Women's Health

Use Breast Shields to Reduce Radiation Damage During CT Scans

Use Breast Shields to Reduce Radiation Damage During CT Scans

Using breast shields will reduce radiation damage to the breast tissue in men and women who undergo CT scans of the chest, according to a new study. This small metallic piece does not affect the diagnosis, according to researchers. “This may reduce the radiation to the breast tissues by about 30%”, says Terry Healey, MD, director of thoracic radiation at Alpert Medical School of Brown University in Providence. “Protecting the breast tissue is important because radiation may result in secondary cancers of the breast”, adds Healey. The results of the study were presented at the annual meeting of the Radiological Society of North America.

Many doctors are reluctant to use the shield during the scan, as it may cause small streaks or lines on the images. “This may make it harder to interpret, and it can affect the accuracy of the diagnosis”, says Healey.

In this study, Healey and colleagues examined about 50 people who had a chest CT scan before and after the use of breast shields. Most of the scans were for the detection of cancer or lung nodules. The shield was placed directly on the chest, or kept slightly raised on the chest. “About two-thirds of the images had streaks or other lines, but none of them affected the diagnosis”, reports Healey.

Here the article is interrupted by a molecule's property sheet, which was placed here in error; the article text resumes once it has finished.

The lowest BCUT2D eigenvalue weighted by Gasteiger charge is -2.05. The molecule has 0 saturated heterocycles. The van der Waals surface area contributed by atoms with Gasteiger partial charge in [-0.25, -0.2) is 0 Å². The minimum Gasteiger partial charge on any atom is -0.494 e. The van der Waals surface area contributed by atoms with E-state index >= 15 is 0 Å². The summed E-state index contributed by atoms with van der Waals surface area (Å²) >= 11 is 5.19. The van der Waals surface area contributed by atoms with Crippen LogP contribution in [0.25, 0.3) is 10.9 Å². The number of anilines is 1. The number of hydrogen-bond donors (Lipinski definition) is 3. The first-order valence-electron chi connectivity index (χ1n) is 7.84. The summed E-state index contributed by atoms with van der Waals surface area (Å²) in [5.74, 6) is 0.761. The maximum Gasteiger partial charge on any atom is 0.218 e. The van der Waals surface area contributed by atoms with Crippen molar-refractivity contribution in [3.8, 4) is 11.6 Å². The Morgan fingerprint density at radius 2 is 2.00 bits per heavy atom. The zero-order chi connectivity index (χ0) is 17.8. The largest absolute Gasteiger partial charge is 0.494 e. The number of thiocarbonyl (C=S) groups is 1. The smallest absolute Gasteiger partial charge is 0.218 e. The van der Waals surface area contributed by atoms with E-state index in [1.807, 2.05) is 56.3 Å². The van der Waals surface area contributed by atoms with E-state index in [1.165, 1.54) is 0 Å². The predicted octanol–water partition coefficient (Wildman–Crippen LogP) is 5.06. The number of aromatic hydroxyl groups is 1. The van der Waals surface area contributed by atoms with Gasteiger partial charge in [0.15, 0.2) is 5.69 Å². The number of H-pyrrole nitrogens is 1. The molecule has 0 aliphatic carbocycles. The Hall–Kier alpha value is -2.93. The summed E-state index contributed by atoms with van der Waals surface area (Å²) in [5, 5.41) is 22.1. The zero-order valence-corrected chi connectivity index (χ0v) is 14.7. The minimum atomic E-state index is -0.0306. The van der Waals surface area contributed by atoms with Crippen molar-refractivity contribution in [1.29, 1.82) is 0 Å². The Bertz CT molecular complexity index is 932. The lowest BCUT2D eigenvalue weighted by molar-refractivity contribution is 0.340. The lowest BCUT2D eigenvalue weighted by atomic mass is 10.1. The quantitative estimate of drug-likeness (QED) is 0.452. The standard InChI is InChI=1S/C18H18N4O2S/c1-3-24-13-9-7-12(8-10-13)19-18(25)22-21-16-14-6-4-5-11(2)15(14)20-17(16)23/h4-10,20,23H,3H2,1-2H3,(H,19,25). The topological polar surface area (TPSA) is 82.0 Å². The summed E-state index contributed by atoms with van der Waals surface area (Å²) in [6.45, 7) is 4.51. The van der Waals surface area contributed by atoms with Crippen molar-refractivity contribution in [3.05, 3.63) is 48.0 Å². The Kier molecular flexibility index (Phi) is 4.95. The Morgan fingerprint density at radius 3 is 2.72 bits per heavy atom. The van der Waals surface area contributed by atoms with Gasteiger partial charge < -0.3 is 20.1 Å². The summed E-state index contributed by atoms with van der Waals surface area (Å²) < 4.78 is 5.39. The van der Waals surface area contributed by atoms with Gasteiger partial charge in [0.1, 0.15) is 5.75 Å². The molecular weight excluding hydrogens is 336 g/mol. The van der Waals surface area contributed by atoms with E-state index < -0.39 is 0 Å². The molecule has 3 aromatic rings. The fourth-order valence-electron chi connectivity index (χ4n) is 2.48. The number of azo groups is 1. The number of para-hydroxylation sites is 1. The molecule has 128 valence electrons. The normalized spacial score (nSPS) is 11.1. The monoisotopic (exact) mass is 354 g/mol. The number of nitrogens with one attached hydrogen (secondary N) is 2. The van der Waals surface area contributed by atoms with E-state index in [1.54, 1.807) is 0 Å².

Judy Yee, MD, vice chair of radiology at the University of California, San Francisco, agrees that it is better to use the shield, as the cost is low and provides good benefits. The shields are beneficial for younger people who are more prone to radiation damage, and women who have a higher risk of developing breast cancer.